Perfect practice makes permanent
1. WARM UP! Stretch your muscles in your legs, back, arms and shoulders. Hold two clubs together and swing slowly as normal after this to warm up even more. 2. As Greg Norman did, start with a short iron and work up through the bag (the driver being the last club). The shorter club will enable you to ease yourself into hitting shots and there will be less chance of injury. 3. Aim at a target and use clubs/ alignment sticks laid on the ground (one near your feet line and another a few inches from the ball just outside the target line. i.e. Tram track alignment. 4. Chipping and putting is 50% of your score, so give it 50% of your practice time.
1. Aim at a target, and using 10 balls as a skills test, see how many you can get within a 15-metre width. Always try to beat your best score. If you manage to get 10/10 a few times then decrease the width to 10 metres. 2. After you have warmed up, for your practice to become more realistic, pretend you are playing a round of golf on your home course. Hit the clubs you would normally expect to hit at each hole in order. 3. At each tournament practice day I have been to, a large percentage of the pros go through their pre-shot routine on each shot on the range so they can make it natural in competition when you need your swing to work under pressure. 4. Focus on what you are doing. 50 balls with full concentration on each practice swing and shot is better than 100 just bashing balls (I see this regularly on the range). 5. Work out how far you can hit each club so you can take your practice to the course. Go to a flat practice ground on a calm day, hit 10 balls, pace out the distance, remove the best two and the worst two and work out the average distance. If this is not possible, you can do this with a GPS measuring device as well.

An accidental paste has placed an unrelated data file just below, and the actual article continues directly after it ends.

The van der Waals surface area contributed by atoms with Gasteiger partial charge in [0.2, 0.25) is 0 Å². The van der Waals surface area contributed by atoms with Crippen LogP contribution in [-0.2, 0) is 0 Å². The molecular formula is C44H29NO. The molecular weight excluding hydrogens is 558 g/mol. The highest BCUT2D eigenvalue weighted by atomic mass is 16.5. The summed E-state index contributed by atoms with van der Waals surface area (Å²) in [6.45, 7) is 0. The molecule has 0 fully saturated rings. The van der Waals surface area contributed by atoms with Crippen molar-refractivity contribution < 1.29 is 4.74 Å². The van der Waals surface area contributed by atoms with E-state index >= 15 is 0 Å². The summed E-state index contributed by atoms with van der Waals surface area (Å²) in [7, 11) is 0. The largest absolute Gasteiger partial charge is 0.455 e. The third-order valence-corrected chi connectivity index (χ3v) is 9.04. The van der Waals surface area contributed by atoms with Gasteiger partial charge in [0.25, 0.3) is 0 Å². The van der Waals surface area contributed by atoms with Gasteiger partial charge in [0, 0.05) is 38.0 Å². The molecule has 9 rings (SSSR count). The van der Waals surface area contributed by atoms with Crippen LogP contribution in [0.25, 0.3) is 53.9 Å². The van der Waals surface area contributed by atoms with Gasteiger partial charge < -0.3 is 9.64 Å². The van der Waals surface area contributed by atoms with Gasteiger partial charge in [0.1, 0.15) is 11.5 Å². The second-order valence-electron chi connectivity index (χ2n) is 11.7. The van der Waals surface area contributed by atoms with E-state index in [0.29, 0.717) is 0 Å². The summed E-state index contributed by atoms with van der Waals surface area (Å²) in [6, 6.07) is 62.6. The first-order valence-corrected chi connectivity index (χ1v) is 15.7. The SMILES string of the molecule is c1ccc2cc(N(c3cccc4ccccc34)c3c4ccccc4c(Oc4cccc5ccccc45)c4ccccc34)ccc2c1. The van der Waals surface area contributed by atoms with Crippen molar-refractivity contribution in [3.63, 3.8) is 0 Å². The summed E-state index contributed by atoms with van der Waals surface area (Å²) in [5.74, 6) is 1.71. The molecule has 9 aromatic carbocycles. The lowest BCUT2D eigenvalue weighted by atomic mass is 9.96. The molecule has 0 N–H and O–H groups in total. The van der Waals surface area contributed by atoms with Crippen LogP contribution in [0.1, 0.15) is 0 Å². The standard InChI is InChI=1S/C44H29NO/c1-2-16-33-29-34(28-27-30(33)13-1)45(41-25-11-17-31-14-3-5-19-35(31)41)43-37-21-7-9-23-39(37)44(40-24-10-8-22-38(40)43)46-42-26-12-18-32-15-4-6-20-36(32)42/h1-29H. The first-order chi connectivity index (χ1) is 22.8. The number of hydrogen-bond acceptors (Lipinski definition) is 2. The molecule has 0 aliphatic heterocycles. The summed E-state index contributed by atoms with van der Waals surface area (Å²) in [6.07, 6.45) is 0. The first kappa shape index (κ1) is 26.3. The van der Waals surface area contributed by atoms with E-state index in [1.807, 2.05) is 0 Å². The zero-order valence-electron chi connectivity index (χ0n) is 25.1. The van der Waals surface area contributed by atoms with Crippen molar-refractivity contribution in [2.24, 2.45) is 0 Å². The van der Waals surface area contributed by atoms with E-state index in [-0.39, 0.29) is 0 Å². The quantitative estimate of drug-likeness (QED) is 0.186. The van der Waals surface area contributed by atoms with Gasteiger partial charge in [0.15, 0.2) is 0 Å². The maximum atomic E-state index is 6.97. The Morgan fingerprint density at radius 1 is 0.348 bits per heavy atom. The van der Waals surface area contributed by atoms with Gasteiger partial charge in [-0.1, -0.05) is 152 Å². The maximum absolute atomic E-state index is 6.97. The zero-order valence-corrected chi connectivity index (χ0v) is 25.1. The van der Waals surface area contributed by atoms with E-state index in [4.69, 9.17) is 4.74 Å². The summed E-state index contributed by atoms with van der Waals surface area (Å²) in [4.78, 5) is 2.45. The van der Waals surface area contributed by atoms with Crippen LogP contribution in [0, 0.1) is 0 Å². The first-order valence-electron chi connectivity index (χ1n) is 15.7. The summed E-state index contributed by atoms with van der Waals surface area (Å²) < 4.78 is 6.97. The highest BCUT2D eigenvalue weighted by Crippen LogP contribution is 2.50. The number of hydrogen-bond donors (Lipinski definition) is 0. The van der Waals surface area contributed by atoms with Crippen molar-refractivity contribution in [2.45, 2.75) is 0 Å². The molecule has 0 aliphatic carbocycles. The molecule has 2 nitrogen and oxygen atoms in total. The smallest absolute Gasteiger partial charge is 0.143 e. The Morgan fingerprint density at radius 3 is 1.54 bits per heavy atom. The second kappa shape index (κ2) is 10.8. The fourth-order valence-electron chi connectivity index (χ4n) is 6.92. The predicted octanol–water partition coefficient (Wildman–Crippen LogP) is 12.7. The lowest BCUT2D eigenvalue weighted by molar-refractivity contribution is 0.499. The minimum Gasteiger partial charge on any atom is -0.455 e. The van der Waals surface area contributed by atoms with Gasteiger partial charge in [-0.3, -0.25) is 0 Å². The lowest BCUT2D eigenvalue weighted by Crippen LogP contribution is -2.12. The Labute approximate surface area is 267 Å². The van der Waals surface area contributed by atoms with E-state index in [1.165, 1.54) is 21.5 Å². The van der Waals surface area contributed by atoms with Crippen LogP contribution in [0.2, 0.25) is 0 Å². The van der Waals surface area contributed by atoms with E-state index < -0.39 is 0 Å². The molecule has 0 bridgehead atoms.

AROUND THE GREEN
1. Aim at various targets and vary the length and type of shot to increase your feel. 2. With chipping, use 3 balls and chip at the same flag from different lies. 3. Throw 5-10 balls in a bunker and play them all as they lie. 4. Playing against a friend, give each other lies around the green and in the bunker and play nearest to the pin.
The Clock Drill: Place 4 tees around the hole 2 or 3 feet away (the length of your putter) at 12, 3, 6 and 9 o’clock (as pictured).
Using one ball only, see how many you can get in a row. Always try to beat your best score as this will simulate the pressure of competition when you are putting to beat your best score.
Spend most of your time practising these putts. Tiger Woods in a year had 4,211 putts from 3 feet in practice and in competition; and he only missed 2 putts. Long Range putts: Now that you have the clock drill tees in place, see how many balls in a row you can get into the 3 foot circle from long range ( say, 20 feet) , always trying to beat your best score each time you practice. Matchplay: Play matchplay with a friend on the putting green. Adding pressure to your practice will hold you in good stead when in competition. Single Strokeplay : Using one ball only, do as many 2 putts from long range as possible in a row. Small Hole: Practice aiming at a ball at home on the carpet or at a tee on the putting green.